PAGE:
Filming a secret marathon
If you asked Master of Digital Media (MDM) student Kate McKenzie last year if she would run a marathon, she would have said she didn’t understand why anyone would run for that long. So why did she not only run a marathon, but also one in Afghanistan? It took an amazing story.
As an MDM student, McKenzie has been studying storytelling and knew a good story when she heard it. “At a time when we hear many stories of us versus them and of building walls, this film provides an alternative narrative – it’s a chance to build a bridge.”
McKenzie’s film will document her own journey to run her first marathon in Afghanistan, along with fellow Canadian Martin Parnell, external link and three Afghan women. McKenzie was inspired by the Afghan women who overcame many obstacles in order to train for the marathon. Last year was the first year a marathon was held in Afghanistan and there was only one female Afghan runner. She had to train in her courtyard to avoid having rocks thrown at her or being insulted or threatened. McKenzie was struck by the contrast of her own training, which involved just putting on a pair of runners and heading out the door.
McKenzie has been researching restorative narratives and the way films can help restore, heal or even repair the reputation of a person or community. “When we think of Afghanistan, many of us only think of a war-torn country but this story of an amazing community that has come together to host a marathon helps to paint a different picture of a country that is not just defined by war, but also by amazing acts of courage.”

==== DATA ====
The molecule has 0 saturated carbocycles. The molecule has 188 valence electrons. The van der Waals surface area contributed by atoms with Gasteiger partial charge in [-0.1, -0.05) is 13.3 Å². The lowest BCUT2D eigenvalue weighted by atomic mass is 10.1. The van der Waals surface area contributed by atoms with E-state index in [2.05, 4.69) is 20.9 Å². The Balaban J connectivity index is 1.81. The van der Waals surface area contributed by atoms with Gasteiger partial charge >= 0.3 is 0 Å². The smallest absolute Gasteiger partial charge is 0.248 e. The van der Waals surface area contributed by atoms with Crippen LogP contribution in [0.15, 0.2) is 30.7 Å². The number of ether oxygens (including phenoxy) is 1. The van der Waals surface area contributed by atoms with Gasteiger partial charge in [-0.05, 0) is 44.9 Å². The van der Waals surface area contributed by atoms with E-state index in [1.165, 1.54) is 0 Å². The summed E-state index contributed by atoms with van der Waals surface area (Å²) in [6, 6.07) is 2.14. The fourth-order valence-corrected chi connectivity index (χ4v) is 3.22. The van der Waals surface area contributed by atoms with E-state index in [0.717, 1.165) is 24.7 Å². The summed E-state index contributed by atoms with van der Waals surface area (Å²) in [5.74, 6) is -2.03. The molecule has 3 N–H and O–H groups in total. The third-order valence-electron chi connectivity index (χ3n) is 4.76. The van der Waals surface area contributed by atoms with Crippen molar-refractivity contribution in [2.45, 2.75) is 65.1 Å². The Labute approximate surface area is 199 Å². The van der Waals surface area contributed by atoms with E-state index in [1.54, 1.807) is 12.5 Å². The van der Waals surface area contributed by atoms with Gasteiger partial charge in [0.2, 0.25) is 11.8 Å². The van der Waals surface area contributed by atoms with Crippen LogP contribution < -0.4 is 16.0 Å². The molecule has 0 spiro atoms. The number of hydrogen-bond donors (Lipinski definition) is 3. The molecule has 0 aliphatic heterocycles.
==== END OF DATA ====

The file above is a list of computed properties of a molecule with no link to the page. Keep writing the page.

The entire marathon itself and the route used all had to be kept secret in the lead-up to the event in order to maintain everyone’s safety. Due to security risks, armed guards accompanied runners while they participated. “In the lead-up to the event we knew there was a high risk associated with choosing to film this story,” says McKenzie but she believed that it needed to be told. “The women participating in this marathon are truly courageous. They run because that is when they feel free. We wanted to honour the courage of these women, who are putting their own lives at risk to fight for freedom, by helping them share their story with the world.”
Now that McKenzie is back safe and sound, she’s excited to share her story and invites others to help her take her film across the finish line via a crowdfunding campaign, external link, opens in new window. “My dream is that the credits of our film will not just be a list of funders but also a list of allies, supporters who are willing to let the next generation know that we will not be silent, we will support, stand by and do whatever we can to ensure all people are free.”